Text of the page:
• by hey! ( 33014 ) on Wednesday March 22, 2006 @10:29AM (#14971279) Homepage Journal
            They're using other people's code, which they didn't write, and are making money off of it.

            With their permission of course. Red Hat is complying with the entire letter and spirit of the F/OSS licenses under which they obtained the code. In GPL, it's as simple as this: you can take, modify and redistribute my software, as long as you pass along the same rights to users of the modified work. This doesn't preclude make a buck, or even a lot of bucks.

            If this is not what the original authors intended, they should have used a license that allowed modified version to be distributed for non-commercial purposes only. If they chose the GPL "by accident", then they should speak up; if enough of the contributors to a particular project raise enough of a ruckus, there's always a possibility Red Hat would replace that project in their products.

            But none of us, who aren't contributors to the code in question, have have any right to speak on the behalf of the authors.
        • ext3 (its not the fastest, but it is one of the most feature filled and stable)

          Actually, these days, it does tend to be one of the fastest, as well.
        • Redhat's first releases were ripped off (and I'm not using that in a negative way) from Slackware way back even though RH is almost a completely different disto now. Mandrake (Now Mandriva) was also ripped off from Redhat before they went their own direction.

          Why is this any different?

          What Redhat Brings to the table is mainly service and support (that is what they are charging for). Sure..they do A LOT of great development work (and that's a good thing) it may even be more than just about any distro out ther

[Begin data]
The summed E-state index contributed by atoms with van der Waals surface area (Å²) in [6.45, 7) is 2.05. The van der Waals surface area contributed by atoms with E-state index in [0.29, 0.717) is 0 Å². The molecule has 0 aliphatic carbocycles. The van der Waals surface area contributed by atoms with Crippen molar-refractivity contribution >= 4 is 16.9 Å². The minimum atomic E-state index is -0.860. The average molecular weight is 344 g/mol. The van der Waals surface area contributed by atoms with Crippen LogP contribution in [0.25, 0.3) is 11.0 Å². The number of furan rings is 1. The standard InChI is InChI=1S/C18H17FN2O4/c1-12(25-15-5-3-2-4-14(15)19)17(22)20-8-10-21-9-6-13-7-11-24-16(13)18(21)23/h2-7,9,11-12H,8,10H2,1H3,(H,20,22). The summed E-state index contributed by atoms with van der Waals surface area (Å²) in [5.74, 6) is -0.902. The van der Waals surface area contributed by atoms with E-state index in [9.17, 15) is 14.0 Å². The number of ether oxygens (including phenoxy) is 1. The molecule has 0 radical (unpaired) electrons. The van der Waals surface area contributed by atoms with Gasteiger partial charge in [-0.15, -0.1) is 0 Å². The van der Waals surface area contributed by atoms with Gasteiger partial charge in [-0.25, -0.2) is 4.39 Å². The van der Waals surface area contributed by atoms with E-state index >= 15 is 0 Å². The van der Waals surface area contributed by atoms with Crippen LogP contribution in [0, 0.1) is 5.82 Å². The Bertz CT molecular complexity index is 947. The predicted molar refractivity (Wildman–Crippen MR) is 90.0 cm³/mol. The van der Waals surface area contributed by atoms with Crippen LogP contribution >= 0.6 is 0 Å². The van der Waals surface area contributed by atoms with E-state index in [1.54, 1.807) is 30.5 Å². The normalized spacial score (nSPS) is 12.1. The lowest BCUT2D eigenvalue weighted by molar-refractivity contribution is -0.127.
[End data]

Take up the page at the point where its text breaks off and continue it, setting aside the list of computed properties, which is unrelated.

• "I'm really impressed with CentOS, although I don't know how RedHat feels about them simply piggybacking all the source-code to backported package updates and security fixes that RedHat worked hard to produce."

        I don't know how the linux kernel devel's feel about redhat piggybacking and using their kernel to make money...

        Except that Red Hat has a value-add - you get a lot more from RHEL than you get from If you made an application server based on RHEL + something on top and sold it as a package,
        • ...many companies purchase "perfunctory" RHEL licenses anyway to have the feel-good phone support and to diagnose performance issues, and sometimes just to throw a bone to the company because they are aware of the CentOS lineage.

          RedHat knows that people will deploy CentOS and un-backed RHEL internally for non-critical uses while purchasing full licenses for critical systems or reference systems... and it's priced that way.
    • While I think there will be a share of people who forego the license fee to use CentOS, I think it's safe to say that any large organization that can afford the fee will pay for RHEL so they get the support that comes with it. It's six times easier to blame someone else then fall back on yourself when the OS wreaks havoc in production. "We've found the problem and we're on the phone with our SA's from Red Hat" sounds better than "We've found the problem and Joe from IT is hacking together a solution."